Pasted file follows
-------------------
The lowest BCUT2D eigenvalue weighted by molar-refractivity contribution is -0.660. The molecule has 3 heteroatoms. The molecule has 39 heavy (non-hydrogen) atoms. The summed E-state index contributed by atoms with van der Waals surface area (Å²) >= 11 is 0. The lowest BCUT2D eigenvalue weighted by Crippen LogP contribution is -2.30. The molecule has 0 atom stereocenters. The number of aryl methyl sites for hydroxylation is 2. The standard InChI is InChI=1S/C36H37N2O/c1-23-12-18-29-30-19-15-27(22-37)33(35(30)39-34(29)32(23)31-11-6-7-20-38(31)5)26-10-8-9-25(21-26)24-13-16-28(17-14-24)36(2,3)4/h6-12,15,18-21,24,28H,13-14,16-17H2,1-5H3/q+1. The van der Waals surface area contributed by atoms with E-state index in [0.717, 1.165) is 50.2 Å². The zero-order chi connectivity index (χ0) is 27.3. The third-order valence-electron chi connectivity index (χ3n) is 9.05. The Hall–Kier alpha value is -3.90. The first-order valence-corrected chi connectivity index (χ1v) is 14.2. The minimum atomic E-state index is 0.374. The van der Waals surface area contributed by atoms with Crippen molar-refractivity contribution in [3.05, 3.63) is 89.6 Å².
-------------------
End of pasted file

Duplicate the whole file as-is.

The lowest BCUT2D eigenvalue weighted by molar-refractivity contribution is -0.660. The molecule has 3 heteroatoms. The molecule has 39 heavy (non-hydrogen) atoms. The summed E-state index contributed by atoms with van der Waals surface area (Å²) >= 11 is 0. The lowest BCUT2D eigenvalue weighted by Crippen LogP contribution is -2.30. The molecule has 0 atom stereocenters. The number of aryl methyl sites for hydroxylation is 2. The standard InChI is InChI=1S/C36H37N2O/c1-23-12-18-29-30-19-15-27(22-37)33(35(30)39-34(29)32(23)31-11-6-7-20-38(31)5)26-10-8-9-25(21-26)24-13-16-28(17-14-24)36(2,3)4/h6-12,15,18-21,24,28H,13-14,16-17H2,1-5H3/q+1. The van der Waals surface area contributed by atoms with E-state index in [0.717, 1.165) is 50.2 Å². The zero-order chi connectivity index (χ0) is 27.3. The third-order valence-electron chi connectivity index (χ3n) is 9.05. The Hall–Kier alpha value is -3.90. The first-order valence-corrected chi connectivity index (χ1v) is 14.2. The minimum atomic E-state index is 0.374. The van der Waals surface area contributed by atoms with Crippen molar-refractivity contribution in [3.05, 3.63) is 89.6 Å².